,your guide on how to make more money, save smarter, invest intelligently, and enjoy your money like a pro.
The secret of accumulating wealth over the long term is, therefore, to harness the power of the STOCK MARKET BY CONTINUALLY ACCUMULATING GOOD SHARES. Put another way, we don't need to start off being fabulously rich to get even richer. All we need to do is to KEEP ADDING MONEY to the market regardless of prevailing market conditions.
The SECRET OF COMPOUNDING, which put simply is re-investing the dividends you receive into more shares that should in turn deliver more dividends that you can re-invest into more shares.
Compounding is a very simple idea. But sometime all it requires is to take a simple idea and apply it seriously. Those who do, could reap the benefits of investing in shares, while those do don't could be left wondering why they have been left behind.
Warren Buffett once said: "If a BUSSINESS DOES WELL, the stock eventually follows."
So, spend time looking for good business. We look for robust business that we can rely on to deliver SOLID LONG-TERM REWARDS for shareholders. We are not concerned by fluctuations in the market. We just take a simple idea and apply it, seriously
DIVIDENDS: IT'S NOT JUST ABOUT YIELD, IT'S ABOUT HIGH GROWTH
Dividends are like magic beans. You plant a few pennies, and a year later you’re reaping dollars. Of course, that still leaves the question of which beans are better. And since there are few predictors, most of us like using yield. But as our friends at The Motley Fool demonstrate, high yield isn’t the sole consideration:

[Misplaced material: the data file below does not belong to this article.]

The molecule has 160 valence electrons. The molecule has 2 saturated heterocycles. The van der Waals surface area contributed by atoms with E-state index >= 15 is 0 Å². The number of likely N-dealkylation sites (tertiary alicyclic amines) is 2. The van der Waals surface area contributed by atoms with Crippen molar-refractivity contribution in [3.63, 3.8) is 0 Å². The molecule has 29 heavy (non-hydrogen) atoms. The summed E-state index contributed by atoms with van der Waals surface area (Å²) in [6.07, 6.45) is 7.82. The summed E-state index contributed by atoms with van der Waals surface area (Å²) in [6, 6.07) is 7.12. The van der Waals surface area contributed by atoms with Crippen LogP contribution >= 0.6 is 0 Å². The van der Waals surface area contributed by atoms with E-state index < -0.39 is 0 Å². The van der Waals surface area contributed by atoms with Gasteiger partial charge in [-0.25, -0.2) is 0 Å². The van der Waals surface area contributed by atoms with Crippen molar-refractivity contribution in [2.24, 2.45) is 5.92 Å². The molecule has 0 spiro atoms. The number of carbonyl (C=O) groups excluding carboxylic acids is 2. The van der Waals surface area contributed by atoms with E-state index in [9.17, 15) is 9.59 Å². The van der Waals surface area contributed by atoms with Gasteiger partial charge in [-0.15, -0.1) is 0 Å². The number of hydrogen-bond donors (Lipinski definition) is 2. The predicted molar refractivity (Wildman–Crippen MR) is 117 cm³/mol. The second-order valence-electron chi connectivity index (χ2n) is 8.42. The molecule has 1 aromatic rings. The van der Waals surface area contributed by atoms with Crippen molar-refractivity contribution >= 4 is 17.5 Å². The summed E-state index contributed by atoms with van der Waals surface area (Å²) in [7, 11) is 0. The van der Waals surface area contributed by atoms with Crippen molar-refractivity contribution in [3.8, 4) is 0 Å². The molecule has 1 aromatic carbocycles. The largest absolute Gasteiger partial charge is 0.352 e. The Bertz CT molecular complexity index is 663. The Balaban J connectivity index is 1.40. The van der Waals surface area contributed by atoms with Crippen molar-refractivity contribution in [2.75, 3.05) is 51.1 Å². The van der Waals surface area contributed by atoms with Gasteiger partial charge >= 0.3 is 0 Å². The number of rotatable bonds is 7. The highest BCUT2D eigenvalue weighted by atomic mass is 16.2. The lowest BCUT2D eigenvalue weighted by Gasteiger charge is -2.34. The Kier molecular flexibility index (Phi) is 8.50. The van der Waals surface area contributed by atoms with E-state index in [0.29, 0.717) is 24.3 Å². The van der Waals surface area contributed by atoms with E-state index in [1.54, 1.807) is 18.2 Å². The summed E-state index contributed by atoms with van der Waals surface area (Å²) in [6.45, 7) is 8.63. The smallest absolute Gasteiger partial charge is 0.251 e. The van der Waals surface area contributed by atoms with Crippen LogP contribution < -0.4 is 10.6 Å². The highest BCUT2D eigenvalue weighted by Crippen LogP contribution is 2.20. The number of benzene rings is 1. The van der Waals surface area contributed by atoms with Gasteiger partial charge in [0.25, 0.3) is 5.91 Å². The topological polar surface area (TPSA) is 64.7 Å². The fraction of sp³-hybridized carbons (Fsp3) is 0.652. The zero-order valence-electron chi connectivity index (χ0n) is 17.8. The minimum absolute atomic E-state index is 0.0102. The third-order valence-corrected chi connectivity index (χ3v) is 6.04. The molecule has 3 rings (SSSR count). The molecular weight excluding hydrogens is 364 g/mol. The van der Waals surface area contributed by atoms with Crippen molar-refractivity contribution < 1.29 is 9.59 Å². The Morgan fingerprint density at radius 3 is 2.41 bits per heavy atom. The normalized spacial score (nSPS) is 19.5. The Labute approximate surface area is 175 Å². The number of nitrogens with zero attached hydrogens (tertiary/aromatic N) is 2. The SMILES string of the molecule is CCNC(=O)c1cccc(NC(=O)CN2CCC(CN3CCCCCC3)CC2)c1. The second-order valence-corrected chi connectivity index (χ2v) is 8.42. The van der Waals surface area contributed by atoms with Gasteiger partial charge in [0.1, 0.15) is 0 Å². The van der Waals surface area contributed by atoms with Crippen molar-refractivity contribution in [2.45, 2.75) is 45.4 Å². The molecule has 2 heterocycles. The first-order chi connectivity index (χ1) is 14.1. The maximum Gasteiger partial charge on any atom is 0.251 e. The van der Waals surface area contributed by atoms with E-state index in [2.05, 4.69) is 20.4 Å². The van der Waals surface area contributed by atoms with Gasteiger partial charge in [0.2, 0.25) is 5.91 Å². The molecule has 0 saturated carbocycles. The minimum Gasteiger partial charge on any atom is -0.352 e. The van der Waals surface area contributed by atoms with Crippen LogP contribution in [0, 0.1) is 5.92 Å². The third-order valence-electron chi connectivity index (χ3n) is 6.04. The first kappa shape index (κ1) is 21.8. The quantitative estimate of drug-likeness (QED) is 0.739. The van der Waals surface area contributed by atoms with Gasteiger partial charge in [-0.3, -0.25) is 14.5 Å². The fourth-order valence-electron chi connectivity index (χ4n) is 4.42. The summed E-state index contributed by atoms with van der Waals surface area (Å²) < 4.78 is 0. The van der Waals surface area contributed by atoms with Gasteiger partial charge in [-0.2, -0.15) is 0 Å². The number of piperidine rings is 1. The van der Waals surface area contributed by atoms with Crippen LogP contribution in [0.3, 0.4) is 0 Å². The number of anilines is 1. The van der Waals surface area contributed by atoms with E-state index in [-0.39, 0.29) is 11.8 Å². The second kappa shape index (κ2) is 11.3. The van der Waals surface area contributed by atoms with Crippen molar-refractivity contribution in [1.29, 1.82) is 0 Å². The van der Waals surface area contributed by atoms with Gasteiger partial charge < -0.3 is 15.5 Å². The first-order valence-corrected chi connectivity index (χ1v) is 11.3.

Don’t just look at high yields. Consider dividend growth as well.
It’s Not Just About High Yield…
Dividends are likely to be highly sought after by investors, given the fact they’re an important component of long-term stock market returns and can provide a valuable secondary stream of income. But, investors who unduly focus too much on a high dividend yield might not be getting the best deal for themselves.
Let’s check out the three stocks listed in the table below to see why that’s so.
30 June 2007 To 30 June 2013
Company & Price of Sintel, Super Group &
Jardine Matheson Holdings
Telecommunications operator SingTel paid out an annual dividend of S$0.205 for its last completed financial year for an investor looking at the company on 30 June 2007, giving the company’s shares a yield of 6% then. That’s a high yield, given that the Straits Times Index (SGX: ^STI) was yielding an average of 3.7% back in 2007.
In contrast, the dividends coming from instant beverage manufacturer Super Group and conglomerate Jardine Matheson Holdings would not have been so attractive, given their relatively tiny yields of 1.6% and 2.1%.